How Does Art Therapy Work?

How Does Art Therapy Work?

Art has existed for centuries. Around 40,000 years ago, the first forms of “art” were documented in the forms of sculptures, paintings and pottery. As early as this time, humans have found ways to express themselves in a language other than the spoken kind. Art-making has spanned all continents, cultures, languages and time periods. Why is art so important to us?

Much of art history has shown us how detailed cultural and personal expressions can be. Humans have long used written literature, music and art to communicate a variety of emotions and experiences. Before photography existed, art has served as a historical lens into how humans lived, adapted to changes and coped with problems of their time!

Today, art is used in clinical therapy to assist clients with a variety of issues and is a great tool in the process of healing. Art Therapy is a process that enriches our lives through active art-making, creative process, applies psychological theory, and human experience within a psychotherapeutic relationship.

Research has shown art therapy to be of immense value to humans – it improves our cognitive functioning like problem-solving, abstract thinking and decision-making skills. On a more personal level, it fosters positive self-esteem, increases self-awareness and cultivates emotional resiliency. This may be because it is used as a coping strategy that is safe, expressive and creative, sharpening our sense of security and wellness.

In art therapy, the end result is not what matters! We don’t focus on the completion of the art piece. Instead, we focus on the process. Art therapy emphasizes becoming aware of the SELF. It brings about self-exploration and uncovers emotions in a subtle, unique way. Clients may be prompted by their therapist, to engage in a task with a particular goal in mind. For example, if your anxiety had an image, what would that look like? Let’s draw it out. At other times, we may ask the client to simply draw, paint – just create. This might look like playing relaxing, melodic music and loosening your wrist as we scribble, but, focusing fully on the moment, a.k.a. mindfulness practice.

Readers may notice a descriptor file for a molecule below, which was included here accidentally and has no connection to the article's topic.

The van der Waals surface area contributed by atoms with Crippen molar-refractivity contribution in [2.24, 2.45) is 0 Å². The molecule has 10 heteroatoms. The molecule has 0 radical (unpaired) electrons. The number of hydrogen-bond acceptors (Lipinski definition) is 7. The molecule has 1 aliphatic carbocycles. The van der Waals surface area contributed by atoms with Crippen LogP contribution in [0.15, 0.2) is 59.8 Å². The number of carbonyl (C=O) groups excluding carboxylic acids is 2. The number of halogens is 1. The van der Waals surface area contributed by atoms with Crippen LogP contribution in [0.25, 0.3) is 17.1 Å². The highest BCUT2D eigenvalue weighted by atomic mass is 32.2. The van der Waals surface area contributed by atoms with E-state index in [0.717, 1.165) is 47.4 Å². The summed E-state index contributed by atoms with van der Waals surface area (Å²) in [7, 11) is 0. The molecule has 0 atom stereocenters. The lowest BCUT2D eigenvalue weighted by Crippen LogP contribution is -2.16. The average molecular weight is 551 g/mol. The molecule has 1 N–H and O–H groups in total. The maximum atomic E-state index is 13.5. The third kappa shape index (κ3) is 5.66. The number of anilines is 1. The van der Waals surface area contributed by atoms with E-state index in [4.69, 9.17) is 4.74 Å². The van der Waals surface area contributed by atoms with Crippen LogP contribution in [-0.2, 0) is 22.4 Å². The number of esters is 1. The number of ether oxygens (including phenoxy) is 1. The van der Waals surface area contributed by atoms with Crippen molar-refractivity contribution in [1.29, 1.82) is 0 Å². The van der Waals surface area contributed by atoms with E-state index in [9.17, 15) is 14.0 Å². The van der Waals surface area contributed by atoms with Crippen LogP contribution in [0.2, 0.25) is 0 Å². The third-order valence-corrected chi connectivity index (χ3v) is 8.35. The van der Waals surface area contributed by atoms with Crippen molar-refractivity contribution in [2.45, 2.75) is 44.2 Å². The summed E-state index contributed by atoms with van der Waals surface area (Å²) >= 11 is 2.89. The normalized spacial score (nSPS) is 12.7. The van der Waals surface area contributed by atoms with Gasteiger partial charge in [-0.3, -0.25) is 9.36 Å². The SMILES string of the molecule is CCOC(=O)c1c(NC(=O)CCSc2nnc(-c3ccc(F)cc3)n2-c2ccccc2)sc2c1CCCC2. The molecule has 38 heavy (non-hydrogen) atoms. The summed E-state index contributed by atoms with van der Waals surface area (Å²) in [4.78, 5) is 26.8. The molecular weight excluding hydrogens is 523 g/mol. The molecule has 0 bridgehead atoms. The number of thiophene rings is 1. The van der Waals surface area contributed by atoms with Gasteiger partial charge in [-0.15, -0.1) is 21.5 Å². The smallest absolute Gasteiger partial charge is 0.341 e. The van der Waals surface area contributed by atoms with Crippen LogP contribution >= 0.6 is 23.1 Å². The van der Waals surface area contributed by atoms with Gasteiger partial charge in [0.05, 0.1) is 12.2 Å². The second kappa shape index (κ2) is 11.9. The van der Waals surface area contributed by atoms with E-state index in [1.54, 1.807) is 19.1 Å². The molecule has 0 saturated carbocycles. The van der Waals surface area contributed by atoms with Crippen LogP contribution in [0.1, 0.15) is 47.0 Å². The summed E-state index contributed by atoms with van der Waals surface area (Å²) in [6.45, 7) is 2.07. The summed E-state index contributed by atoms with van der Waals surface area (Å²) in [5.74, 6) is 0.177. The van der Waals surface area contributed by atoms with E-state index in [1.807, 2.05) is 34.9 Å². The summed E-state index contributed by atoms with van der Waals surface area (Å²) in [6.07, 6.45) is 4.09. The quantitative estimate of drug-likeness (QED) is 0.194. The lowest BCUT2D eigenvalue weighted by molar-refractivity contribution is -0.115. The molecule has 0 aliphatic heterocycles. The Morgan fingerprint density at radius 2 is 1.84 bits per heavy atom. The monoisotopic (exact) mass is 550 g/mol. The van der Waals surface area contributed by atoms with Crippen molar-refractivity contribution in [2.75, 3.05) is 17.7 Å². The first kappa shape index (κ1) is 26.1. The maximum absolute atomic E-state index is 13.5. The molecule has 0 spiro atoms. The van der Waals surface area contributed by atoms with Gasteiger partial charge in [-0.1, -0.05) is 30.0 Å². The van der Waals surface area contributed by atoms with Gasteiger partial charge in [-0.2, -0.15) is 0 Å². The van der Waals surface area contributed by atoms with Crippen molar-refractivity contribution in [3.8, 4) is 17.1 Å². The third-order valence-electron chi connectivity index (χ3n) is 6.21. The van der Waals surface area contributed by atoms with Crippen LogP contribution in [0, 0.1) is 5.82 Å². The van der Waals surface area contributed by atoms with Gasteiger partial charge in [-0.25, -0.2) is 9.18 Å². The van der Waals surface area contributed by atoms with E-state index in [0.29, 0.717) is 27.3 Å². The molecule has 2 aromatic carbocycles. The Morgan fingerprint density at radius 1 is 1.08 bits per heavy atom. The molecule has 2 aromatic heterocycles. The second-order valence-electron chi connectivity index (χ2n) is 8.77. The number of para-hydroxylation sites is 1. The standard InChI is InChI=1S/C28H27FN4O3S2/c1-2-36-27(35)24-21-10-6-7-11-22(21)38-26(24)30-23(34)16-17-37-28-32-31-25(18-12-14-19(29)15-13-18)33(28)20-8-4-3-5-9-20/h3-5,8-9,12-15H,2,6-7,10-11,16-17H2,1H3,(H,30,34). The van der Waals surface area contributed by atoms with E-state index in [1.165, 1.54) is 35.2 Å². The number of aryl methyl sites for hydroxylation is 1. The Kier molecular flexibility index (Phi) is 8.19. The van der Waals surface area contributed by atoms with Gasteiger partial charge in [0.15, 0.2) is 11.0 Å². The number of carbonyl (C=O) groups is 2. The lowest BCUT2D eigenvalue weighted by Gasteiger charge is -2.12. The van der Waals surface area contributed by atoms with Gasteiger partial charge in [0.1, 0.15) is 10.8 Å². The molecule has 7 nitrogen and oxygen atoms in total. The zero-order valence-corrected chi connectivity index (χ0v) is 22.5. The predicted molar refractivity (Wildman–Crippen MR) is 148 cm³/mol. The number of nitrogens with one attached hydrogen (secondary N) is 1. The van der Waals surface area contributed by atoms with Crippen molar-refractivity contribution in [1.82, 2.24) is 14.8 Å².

Another approach can to be to focus on colours and how they can be used to express emotion in the current moment. There are many ways in which art therapy could take place in your therapy session, it’s just about finding what fits for you.

Now, some people may stop and think, why couldn’t I just do this at home? Why would I come into a therapist’s office to create art? As mental health clinicians, we strongly encourage anyone to fulfill their hobbies and engage in self-care at home. Sitting in the comfort of your home in your pajamas creating a sculpture is a wonderful activity that releases stress and re-directs anger or anxiety.

However, art therapy is the most beneficial when held within a safe therapeutic relationship with a qualified therapist who can engage with the art, and the creative process to help you move toward your own personal goals. The art means something to you and to whatever it is that has brought you to therapy. In the context of therapy you are able to address concerns, barriers and distress that compromise your functioning. Art therapy becomes a part of your journey of healing or recovery.

Art therapy is a gentle and engaging approach to addressing mental health problems and nurturing spiritual growth. So much can be uncovered with a few brush strokes, a prompt and your imagination. A lot of people report feeling relief, like they’ve released pent up emotion over the years. Others have stated solving problems and conflicts by having drawn them and seen them visually represented on the paper. The benefits of art therapy are numerous and seem to fit clients from any age, cultural background and skill level. Remembering all the while that it is about the process, not the product.

We hope you enjoy learning more about art therapy and its advantages to healing. Please get in touch with our team if you’d like to know more, book a session and get engaged with one of our art therapists.

Rehaan Shafi is a Registered Psychotherapist (Qualifying) at The Story Isn’t Over.

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